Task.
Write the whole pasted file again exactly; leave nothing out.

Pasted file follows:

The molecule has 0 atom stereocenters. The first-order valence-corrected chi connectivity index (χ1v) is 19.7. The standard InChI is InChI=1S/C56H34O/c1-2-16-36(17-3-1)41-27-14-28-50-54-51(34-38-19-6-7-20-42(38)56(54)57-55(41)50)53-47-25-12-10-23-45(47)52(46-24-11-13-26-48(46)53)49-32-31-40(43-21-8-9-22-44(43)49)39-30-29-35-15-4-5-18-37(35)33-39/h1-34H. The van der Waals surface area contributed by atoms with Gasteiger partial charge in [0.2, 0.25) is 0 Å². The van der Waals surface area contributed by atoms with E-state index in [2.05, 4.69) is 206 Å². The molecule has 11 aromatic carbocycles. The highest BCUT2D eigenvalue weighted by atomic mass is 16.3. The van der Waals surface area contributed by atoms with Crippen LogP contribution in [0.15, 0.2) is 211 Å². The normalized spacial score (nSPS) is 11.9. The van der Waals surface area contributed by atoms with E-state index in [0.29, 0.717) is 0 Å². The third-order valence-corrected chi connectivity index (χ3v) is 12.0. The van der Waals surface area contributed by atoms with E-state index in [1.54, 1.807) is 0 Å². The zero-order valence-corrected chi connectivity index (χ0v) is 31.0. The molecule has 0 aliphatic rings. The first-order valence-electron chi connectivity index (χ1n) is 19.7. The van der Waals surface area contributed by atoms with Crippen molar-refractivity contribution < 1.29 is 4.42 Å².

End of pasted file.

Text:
The molecule has 0 atom stereocenters. The first-order valence-corrected chi connectivity index (χ1v) is 19.7. The standard InChI is InChI=1S/C56H34O/c1-2-16-36(17-3-1)41-27-14-28-50-54-51(34-38-19-6-7-20-42(38)56(54)57-55(41)50)53-47-25-12-10-23-45(47)52(46-24-11-13-26-48(46)53)49-32-31-40(43-21-8-9-22-44(43)49)39-30-29-35-15-4-5-18-37(35)33-39/h1-34H. The van der Waals surface area contributed by atoms with Gasteiger partial charge in [0.2, 0.25) is 0 Å². The van der Waals surface area contributed by atoms with E-state index in [2.05, 4.69) is 206 Å². The molecule has 11 aromatic carbocycles. The highest BCUT2D eigenvalue weighted by atomic mass is 16.3. The van der Waals surface area contributed by atoms with Crippen LogP contribution in [0.15, 0.2) is 211 Å². The normalized spacial score (nSPS) is 11.9. The van der Waals surface area contributed by atoms with E-state index in [0.29, 0.717) is 0 Å². The third-order valence-corrected chi connectivity index (χ3v) is 12.0. The van der Waals surface area contributed by atoms with E-state index in [1.54, 1.807) is 0 Å². The zero-order valence-corrected chi connectivity index (χ0v) is 31.0. The molecule has 0 aliphatic rings. The first-order valence-electron chi connectivity index (χ1n) is 19.7. The van der Waals surface area contributed by atoms with Crippen molar-refractivity contribution < 1.29 is 4.42 Å².